The other has vertical (or very nearly vertical) channels in front, and has a broad curve at the bottom. (This particular example does seem to lean earlier as it has a decorative front which might have been expected to be seen, but this one has family provenance via an early 19th century note to 1779.)

I suppose it's not too loosey-goosey to date both types to 1740-1770, considering how broadly the early and late ones are dated, but it feels wrong. There are enough that conform to one type or the other that sequencing makes more sense to me than simply the wearer's/maker's preference.

 Does anyone else have more information on the subject? Or on interpreting the high number of "working" strapless stays vs. other "ordinary clothing?



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Comments

  1. Good luck with your new project! That's a great idea, and that kind of information that will be helpful for costumers too. It's a kind of book I've been missing.

    I'm sorry I don't have any more information on the subject, only some random thoughts:

    IIRC, Garsault mentions eyelets in the side waist used to tie a skirt in place. The eylets in the MFA stays sit right where the separate train meets the boned bodice in princess Sophia Magdalena's 1766 wedding gown, so perhaps they would've been used to attach a train (I have a booklet about the gown but it doesn't say how the train is attached.) On the other hand, it would be unusual to have a train, and then a separate bodice over a pair of stays. So a robe that extends to form a train may be more likely; a long garment that needs to have the skirt very firmly attached at the front waist (not just pinned). Perhaps the thread eyes at the center front might have helped hold the stomacher in place.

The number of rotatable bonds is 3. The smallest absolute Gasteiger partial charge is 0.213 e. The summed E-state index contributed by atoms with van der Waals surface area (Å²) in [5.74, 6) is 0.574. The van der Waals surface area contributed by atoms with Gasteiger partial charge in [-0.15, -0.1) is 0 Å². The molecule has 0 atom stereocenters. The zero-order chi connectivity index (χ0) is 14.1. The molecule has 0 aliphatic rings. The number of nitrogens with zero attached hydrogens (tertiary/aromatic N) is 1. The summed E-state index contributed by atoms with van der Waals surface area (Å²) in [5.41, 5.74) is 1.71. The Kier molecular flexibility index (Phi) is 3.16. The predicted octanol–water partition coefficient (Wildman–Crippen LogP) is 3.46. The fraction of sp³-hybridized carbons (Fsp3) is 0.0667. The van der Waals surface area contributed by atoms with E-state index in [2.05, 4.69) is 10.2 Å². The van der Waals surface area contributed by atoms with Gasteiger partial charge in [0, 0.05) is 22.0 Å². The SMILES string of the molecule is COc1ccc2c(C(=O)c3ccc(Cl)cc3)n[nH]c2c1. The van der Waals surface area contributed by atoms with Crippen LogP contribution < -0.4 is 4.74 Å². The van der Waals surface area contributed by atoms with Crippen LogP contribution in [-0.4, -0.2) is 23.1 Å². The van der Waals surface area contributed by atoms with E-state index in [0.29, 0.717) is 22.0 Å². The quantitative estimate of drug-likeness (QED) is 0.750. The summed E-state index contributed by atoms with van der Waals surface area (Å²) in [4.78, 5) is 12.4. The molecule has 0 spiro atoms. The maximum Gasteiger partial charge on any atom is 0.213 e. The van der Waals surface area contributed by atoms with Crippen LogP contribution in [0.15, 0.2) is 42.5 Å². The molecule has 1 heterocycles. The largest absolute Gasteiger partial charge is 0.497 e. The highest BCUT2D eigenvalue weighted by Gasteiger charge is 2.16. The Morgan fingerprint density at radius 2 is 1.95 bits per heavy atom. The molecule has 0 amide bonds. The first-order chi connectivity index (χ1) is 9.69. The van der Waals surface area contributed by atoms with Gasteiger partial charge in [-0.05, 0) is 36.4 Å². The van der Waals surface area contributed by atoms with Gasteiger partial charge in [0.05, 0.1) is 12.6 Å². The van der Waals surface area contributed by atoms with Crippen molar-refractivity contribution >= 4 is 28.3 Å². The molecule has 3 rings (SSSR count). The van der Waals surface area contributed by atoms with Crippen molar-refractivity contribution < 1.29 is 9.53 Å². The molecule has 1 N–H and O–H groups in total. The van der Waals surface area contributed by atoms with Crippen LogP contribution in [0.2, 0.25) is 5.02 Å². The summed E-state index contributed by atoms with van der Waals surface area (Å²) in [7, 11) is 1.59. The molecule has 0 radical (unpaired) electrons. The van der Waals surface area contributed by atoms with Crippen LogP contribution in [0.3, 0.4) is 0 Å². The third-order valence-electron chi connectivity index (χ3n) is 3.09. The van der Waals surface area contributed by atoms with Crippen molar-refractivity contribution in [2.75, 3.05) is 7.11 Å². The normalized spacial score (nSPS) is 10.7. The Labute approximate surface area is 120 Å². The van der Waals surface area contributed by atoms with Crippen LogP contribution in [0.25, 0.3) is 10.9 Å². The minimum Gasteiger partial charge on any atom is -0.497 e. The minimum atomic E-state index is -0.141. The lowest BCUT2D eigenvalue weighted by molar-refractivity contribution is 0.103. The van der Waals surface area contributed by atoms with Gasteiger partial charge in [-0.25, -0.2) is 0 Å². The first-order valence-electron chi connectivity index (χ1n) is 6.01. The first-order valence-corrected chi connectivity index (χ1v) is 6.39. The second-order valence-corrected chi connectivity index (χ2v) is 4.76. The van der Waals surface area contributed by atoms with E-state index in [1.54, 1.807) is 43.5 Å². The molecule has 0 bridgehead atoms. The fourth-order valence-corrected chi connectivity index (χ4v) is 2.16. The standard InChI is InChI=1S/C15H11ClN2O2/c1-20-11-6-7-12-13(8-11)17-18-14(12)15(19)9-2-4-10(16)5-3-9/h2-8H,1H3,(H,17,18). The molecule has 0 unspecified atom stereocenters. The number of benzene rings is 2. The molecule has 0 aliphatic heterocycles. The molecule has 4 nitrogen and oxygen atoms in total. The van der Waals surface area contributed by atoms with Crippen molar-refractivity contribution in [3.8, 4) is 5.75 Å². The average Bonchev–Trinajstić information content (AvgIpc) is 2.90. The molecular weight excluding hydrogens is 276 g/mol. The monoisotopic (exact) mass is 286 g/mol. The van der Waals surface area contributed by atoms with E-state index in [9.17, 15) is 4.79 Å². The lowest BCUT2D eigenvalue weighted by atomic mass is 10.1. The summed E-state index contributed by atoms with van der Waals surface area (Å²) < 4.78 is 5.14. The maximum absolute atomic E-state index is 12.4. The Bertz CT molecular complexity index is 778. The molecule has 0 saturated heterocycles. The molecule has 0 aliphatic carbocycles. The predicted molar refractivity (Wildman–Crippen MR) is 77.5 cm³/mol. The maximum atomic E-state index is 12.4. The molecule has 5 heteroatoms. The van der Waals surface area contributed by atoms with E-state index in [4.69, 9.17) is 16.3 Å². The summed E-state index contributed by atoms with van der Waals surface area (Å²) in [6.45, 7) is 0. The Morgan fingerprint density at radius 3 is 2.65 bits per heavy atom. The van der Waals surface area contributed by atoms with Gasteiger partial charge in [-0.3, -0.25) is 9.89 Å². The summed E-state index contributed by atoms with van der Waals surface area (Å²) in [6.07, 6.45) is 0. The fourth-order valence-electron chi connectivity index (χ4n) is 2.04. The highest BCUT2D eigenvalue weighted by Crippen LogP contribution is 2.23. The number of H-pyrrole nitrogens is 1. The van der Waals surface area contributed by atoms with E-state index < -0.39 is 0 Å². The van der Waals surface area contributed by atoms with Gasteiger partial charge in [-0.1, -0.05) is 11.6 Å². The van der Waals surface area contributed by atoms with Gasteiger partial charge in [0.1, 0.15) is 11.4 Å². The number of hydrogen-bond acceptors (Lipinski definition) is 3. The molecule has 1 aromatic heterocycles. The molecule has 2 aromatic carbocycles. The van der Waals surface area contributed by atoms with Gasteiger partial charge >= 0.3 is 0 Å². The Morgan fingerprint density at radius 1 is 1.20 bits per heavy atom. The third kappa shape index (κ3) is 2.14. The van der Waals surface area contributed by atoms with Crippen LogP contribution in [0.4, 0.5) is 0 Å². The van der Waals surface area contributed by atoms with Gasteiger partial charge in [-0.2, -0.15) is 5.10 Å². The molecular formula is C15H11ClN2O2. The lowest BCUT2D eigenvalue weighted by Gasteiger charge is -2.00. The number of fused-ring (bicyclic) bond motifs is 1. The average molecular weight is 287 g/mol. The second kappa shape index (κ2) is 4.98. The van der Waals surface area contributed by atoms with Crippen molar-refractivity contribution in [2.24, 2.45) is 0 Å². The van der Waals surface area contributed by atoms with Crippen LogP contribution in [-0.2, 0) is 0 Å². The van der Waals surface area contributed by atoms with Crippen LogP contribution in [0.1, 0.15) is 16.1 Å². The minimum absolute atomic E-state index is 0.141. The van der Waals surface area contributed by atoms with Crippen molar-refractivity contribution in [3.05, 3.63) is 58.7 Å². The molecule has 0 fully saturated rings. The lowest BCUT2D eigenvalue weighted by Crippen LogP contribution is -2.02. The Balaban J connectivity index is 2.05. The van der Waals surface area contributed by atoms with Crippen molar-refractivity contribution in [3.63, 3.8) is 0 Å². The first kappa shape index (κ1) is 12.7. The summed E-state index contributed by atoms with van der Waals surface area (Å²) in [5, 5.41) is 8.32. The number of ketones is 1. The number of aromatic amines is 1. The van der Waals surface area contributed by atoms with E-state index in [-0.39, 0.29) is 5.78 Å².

Strapless stays - if they allowed more arm movement, they may have been used for everyday stays by middle class women throughout the century. (I don't know to what extent American middle class households had servants, but imagine that there were many women who didn't have to work outside the home, but still took part in some of the household chores. Swedish middle class townswomen seem to have used an unboned or half-boned "sleeveless bodice" for non-formal use.)

    The stays with a 1779 family provenance - I'm surprised that they did stays with a silk-covered (or other decorative) front that late; I associate it with early loose sacks, and similar undress garments that left the front of the stays showing.

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    1. Thank you! I hope it is useful; so far it's been extremely helpful to me, anyway.

      It's possible that the strapless stays were worn for "everyday" by middle-class women, but I'm wondering if they might have been worn regularly by even wealthy women before straps became ubiquitous again with the more rounded late '70s figure.

      I hope I wasn't unclear, though! The 1779 stays are a very plain pair I linked to within the sentence, not the gorgeous blue ones.